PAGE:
Another important impact of the Amendment Acts on the supply of medicines and medical devices is the coming into effect of amended section 18A of the Medicines Act. Amended section 18A prohibits the supply, which arguably includes the sale, of medicines, medical devices or in vitro diagnostic medical devices in terms of a bonus system, rebate system or any other incentive scheme.

Although there are transitional provisions applicable to the regis-tration of medical devices currently available in the South African marketplace, no such transitional process or provision has been made for the application of section 18A. However, arguably, section 18A applies only to registered medicines and medical devices, as the case may be.

Notwithstanding the arguments available to suppliers of medical devices, where such medical devices are available for sale in South Africa but not yet registered, a cautious approach should be taken to the manner in which such medical devices are supplied with reference to the particular regulatory regime now applicable to such objects under the amended Medicines Act.

Under Amendment Act No 14 of 2015, the various functions of
SAHPRA are set out in section 2B. SAHPRA is empowered to deal comprehensively with the medicines and medical devices market-place in South Africa. SAHPRA is charged with the process of registering such products for sale in the healthcare market in South Africa.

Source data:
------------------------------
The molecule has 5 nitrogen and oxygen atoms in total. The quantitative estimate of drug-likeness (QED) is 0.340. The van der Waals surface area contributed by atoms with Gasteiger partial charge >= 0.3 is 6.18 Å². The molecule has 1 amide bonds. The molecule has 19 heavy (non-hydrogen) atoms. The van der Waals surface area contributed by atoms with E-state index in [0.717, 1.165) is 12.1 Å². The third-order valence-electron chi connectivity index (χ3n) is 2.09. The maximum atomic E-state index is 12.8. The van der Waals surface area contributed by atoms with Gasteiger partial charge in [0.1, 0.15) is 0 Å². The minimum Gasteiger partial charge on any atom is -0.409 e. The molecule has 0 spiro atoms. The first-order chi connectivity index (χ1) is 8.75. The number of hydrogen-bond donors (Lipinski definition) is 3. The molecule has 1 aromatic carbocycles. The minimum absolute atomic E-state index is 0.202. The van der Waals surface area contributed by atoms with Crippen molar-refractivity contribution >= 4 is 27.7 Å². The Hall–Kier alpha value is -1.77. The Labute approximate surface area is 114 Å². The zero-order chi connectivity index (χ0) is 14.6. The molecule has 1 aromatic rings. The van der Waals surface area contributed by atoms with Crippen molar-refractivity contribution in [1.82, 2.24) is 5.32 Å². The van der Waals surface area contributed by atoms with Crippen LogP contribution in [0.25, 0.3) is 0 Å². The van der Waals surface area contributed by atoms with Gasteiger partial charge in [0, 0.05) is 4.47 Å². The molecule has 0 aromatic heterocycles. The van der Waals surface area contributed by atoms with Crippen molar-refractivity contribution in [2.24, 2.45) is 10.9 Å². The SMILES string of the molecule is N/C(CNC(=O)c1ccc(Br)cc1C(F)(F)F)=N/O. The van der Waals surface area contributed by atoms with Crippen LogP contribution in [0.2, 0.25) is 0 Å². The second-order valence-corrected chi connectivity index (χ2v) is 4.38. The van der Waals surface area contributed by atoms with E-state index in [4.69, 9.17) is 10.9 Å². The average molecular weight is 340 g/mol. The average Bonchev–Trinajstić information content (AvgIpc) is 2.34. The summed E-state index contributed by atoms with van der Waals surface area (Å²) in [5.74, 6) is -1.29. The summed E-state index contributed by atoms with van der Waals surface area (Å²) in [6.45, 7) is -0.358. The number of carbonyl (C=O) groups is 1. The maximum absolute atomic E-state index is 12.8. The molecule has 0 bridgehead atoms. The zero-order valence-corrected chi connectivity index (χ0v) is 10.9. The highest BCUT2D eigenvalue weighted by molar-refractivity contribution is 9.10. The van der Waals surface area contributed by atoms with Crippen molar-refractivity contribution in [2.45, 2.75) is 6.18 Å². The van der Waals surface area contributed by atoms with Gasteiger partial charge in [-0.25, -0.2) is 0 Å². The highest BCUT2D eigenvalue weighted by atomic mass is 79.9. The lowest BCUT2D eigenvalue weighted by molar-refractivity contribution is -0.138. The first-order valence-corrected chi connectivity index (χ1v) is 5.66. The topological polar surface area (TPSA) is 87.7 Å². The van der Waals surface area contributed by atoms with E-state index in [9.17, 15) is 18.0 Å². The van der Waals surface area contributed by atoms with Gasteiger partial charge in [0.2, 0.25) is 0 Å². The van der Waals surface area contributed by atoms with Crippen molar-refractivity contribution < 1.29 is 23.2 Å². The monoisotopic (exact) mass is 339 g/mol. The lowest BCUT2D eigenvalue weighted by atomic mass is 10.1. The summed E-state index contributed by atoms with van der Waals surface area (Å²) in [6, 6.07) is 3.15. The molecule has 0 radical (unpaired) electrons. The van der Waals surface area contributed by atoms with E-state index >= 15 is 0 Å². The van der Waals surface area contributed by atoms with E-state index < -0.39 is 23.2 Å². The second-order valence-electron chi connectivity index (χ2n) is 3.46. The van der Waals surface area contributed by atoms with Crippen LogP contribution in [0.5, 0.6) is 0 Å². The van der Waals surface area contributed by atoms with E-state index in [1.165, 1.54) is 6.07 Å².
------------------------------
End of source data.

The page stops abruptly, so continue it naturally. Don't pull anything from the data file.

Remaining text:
In addition to the functions of evaluating applications for registration, SAHPRA is empowered to liaise with other medicines and medical device regulatory authorities or institutions in order to obtain information and exchange information with such institutions in respect of “matters of common interest” or “a specific investigation”, and enter into agreements with such institutions in order to further the objects of the amended Medicines Act.

One of the more novel functions awarded to SAHPRA, in terms of section 2B(1)(c), is to “ensure the periodic re-evaluation or re-assessment and monitoring of medicines, medical devices and IVDs”. Therefore, simply because one achieves registration of a medical device
or medicine does not mean that
the registration is inviolable, and
SAHPRA reserves the right to re-evaluate the registration of that medicine or medical device should, presumably, particular circumstances arise.